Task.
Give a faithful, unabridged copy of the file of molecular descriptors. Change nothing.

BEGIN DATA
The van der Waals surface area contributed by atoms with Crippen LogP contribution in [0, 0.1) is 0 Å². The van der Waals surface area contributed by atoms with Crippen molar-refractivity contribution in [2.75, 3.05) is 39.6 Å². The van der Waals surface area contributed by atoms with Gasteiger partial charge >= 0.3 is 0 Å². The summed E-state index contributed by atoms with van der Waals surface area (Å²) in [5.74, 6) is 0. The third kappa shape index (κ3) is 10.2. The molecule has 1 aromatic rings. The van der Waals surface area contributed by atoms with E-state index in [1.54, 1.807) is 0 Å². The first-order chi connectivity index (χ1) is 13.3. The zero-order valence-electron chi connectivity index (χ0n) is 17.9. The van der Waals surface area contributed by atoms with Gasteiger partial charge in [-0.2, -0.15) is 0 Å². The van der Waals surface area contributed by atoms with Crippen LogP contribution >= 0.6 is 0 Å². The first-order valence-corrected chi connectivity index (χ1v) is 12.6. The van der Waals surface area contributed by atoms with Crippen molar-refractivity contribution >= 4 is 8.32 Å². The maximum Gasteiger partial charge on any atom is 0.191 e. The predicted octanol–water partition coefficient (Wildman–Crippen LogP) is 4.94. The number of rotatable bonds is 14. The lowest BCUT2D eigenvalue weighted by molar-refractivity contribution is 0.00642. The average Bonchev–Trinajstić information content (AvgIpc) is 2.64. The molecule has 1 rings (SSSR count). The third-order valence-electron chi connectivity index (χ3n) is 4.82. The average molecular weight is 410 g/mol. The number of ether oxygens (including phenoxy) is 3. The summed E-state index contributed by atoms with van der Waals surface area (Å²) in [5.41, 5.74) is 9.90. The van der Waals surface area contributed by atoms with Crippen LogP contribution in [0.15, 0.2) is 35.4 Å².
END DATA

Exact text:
The van der Waals surface area contributed by atoms with Crippen LogP contribution in [0, 0.1) is 0 Å². The van der Waals surface area contributed by atoms with Crippen molar-refractivity contribution in [2.75, 3.05) is 39.6 Å². The van der Waals surface area contributed by atoms with Gasteiger partial charge >= 0.3 is 0 Å². The summed E-state index contributed by atoms with van der Waals surface area (Å²) in [5.74, 6) is 0. The third kappa shape index (κ3) is 10.2. The molecule has 1 aromatic rings. The van der Waals surface area contributed by atoms with E-state index in [1.54, 1.807) is 0 Å². The first-order chi connectivity index (χ1) is 13.3. The zero-order valence-electron chi connectivity index (χ0n) is 17.9. The van der Waals surface area contributed by atoms with Gasteiger partial charge in [-0.2, -0.15) is 0 Å². The van der Waals surface area contributed by atoms with Crippen LogP contribution >= 0.6 is 0 Å². The first-order valence-corrected chi connectivity index (χ1v) is 12.6. The van der Waals surface area contributed by atoms with Crippen molar-refractivity contribution >= 4 is 8.32 Å². The maximum Gasteiger partial charge on any atom is 0.191 e. The predicted octanol–water partition coefficient (Wildman–Crippen LogP) is 4.94. The number of rotatable bonds is 14. The lowest BCUT2D eigenvalue weighted by molar-refractivity contribution is 0.00642. The average Bonchev–Trinajstić information content (AvgIpc) is 2.64. The molecule has 1 rings (SSSR count). The third-order valence-electron chi connectivity index (χ3n) is 4.82. The average molecular weight is 410 g/mol. The number of ether oxygens (including phenoxy) is 3. The summed E-state index contributed by atoms with van der Waals surface area (Å²) in [5.41, 5.74) is 9.90. The van der Waals surface area contributed by atoms with Crippen LogP contribution in [0.15, 0.2) is 35.4 Å².